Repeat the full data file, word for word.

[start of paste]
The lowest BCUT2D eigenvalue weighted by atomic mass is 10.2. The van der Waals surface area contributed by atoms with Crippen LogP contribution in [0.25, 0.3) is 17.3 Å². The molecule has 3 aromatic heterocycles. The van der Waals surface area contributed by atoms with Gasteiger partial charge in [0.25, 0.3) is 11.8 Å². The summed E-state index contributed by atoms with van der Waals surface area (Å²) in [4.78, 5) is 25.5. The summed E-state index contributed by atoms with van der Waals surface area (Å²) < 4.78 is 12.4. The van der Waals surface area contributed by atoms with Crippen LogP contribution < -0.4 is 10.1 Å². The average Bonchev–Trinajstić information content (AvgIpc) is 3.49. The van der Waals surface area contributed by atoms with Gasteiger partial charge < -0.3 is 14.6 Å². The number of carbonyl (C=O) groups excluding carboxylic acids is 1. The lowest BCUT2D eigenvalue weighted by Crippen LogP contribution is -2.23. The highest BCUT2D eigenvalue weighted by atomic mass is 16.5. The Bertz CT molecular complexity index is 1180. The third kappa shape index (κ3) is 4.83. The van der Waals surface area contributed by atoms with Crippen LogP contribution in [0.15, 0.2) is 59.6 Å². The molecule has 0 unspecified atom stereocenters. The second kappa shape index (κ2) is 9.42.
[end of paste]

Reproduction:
The lowest BCUT2D eigenvalue weighted by atomic mass is 10.2. The van der Waals surface area contributed by atoms with Crippen LogP contribution in [0.25, 0.3) is 17.3 Å². The molecule has 3 aromatic heterocycles. The van der Waals surface area contributed by atoms with Gasteiger partial charge in [0.25, 0.3) is 11.8 Å². The summed E-state index contributed by atoms with van der Waals surface area (Å²) in [4.78, 5) is 25.5. The summed E-state index contributed by atoms with van der Waals surface area (Å²) < 4.78 is 12.4. The van der Waals surface area contributed by atoms with Crippen LogP contribution < -0.4 is 10.1 Å². The average Bonchev–Trinajstić information content (AvgIpc) is 3.49. The van der Waals surface area contributed by atoms with Gasteiger partial charge < -0.3 is 14.6 Å². The number of carbonyl (C=O) groups excluding carboxylic acids is 1. The lowest BCUT2D eigenvalue weighted by Crippen LogP contribution is -2.23. The highest BCUT2D eigenvalue weighted by atomic mass is 16.5. The Bertz CT molecular complexity index is 1180. The third kappa shape index (κ3) is 4.83. The van der Waals surface area contributed by atoms with Crippen LogP contribution in [0.15, 0.2) is 59.6 Å². The molecule has 0 unspecified atom stereocenters. The second kappa shape index (κ2) is 9.42.